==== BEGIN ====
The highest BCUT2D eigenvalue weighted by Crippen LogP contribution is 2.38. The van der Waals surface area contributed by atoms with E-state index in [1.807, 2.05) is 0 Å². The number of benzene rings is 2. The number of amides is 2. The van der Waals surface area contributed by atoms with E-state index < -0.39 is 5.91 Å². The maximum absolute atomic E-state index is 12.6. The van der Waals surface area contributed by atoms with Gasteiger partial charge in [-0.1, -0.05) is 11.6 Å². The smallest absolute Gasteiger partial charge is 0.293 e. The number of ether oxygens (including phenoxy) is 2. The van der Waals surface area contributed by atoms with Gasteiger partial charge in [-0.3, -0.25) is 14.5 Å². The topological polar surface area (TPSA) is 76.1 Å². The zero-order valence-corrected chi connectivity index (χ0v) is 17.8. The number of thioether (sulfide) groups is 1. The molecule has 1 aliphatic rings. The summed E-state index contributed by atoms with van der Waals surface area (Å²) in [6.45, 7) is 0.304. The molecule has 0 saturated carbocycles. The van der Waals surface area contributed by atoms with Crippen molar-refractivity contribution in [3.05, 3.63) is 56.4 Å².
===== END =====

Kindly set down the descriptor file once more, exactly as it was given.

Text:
The highest BCUT2D eigenvalue weighted by Crippen LogP contribution is 2.38. The van der Waals surface area contributed by atoms with E-state index in [1.807, 2.05) is 0 Å². The number of benzene rings is 2. The number of amides is 2. The van der Waals surface area contributed by atoms with E-state index < -0.39 is 5.91 Å². The maximum absolute atomic E-state index is 12.6. The van der Waals surface area contributed by atoms with Gasteiger partial charge in [-0.1, -0.05) is 11.6 Å². The smallest absolute Gasteiger partial charge is 0.293 e. The number of ether oxygens (including phenoxy) is 2. The van der Waals surface area contributed by atoms with Gasteiger partial charge in [-0.3, -0.25) is 14.5 Å². The topological polar surface area (TPSA) is 76.1 Å². The zero-order valence-corrected chi connectivity index (χ0v) is 17.8. The number of thioether (sulfide) groups is 1. The molecule has 1 aliphatic rings. The summed E-state index contributed by atoms with van der Waals surface area (Å²) in [6.45, 7) is 0.304. The molecule has 0 saturated carbocycles. The van der Waals surface area contributed by atoms with Crippen molar-refractivity contribution in [3.05, 3.63) is 56.4 Å².